"To disregard the impact of voting laws on various racial groups would be, at best, irresponsible and, at worst, perilous" (Quillin 23). Voter ID laws, more aptly described as voter impersonation laws, are regulations implemented to deter fraudulent voting. These laws primarily focus on in-person voting and provide little protection against mail-in and absentee voter fraud. Originating from discriminatory practices targeted at already disenfranchised groups, these laws ultimately harm voters such as people of color, the elderly, and the youth. While touted as essential, voter ID laws are potentially detrimental to American democracy.
Voter ID Laws in America: Pros and Cons
In contemporary times, voter ID laws require voters to present identification before casting their ballots. These laws have their roots in the early stages of American democracy, marked by practices such as poll taxes, white primaries, literacy tests, and the grandfather clause. However, significant progress was made with pivotal legal cases such as Smith v Allwright in 1944, which outlawed white primaries, and the Civil Rights Act of 1964, along with the 24th Amendment, which declared poll taxes unconstitutional. The landmark Voting Rights Act of 1965 empowered the national government to determine voting qualifications and intervene in state and local elections as needed. Additionally, the Act's preclearance provisions required covered counties to seek approval from the U.S. Department of Justice before implementing changes in election laws (Bowman 73).
Between 1950 and 1980, five states, including South Carolina, Hawaii, Texas, Florida, and Alaska, initiated voter ID requirements without photographs, merely requesting documents with the voter's name. By 2000, this number had expanded to fourteen states. While the 2000 presidential election spurred reforms in the electoral process through the Help America Vote Act, it is essential to note that this legislation did not directly address voter fraud concerns related to identification. Subsequently, the Carter-Baker commission, led by former President Jimmy Carter and former Secretary of State James A. Baker III, recommended photo ID requirements for all voters, an early precursor to modern-day voter ID laws, although Congress did not act upon this recommendation.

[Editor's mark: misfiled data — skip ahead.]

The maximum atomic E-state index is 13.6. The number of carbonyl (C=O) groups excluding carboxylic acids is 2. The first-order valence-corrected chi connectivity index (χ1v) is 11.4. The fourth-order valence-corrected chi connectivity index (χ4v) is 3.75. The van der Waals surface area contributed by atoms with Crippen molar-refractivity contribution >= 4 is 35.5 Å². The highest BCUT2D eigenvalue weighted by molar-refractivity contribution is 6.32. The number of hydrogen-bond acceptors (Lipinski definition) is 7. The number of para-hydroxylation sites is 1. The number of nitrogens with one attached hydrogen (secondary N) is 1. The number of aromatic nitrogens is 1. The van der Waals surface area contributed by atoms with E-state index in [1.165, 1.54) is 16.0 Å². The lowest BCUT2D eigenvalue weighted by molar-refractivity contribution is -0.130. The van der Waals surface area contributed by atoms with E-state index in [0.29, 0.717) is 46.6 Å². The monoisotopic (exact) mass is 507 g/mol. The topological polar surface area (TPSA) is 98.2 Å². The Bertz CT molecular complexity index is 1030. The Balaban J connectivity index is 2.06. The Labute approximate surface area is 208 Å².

Following the 2005 commission's suggestion, certain states, such as Georgia and Indiana, introduced strict voter ID laws, requiring voters to present valid identification for a regular ballot. The types of accepted IDs vary by state, with some allowing non-photo identification, like bank statements, as long as it includes the voter's name and residence. Other states have non-strict voter ID laws, allowing alternative means of identity verification, such as signing an affidavit or having poll workers vouch for the voter. Despite these variations, most states with strict voter ID requirements still make exceptions for individuals with religious objections to being photographed.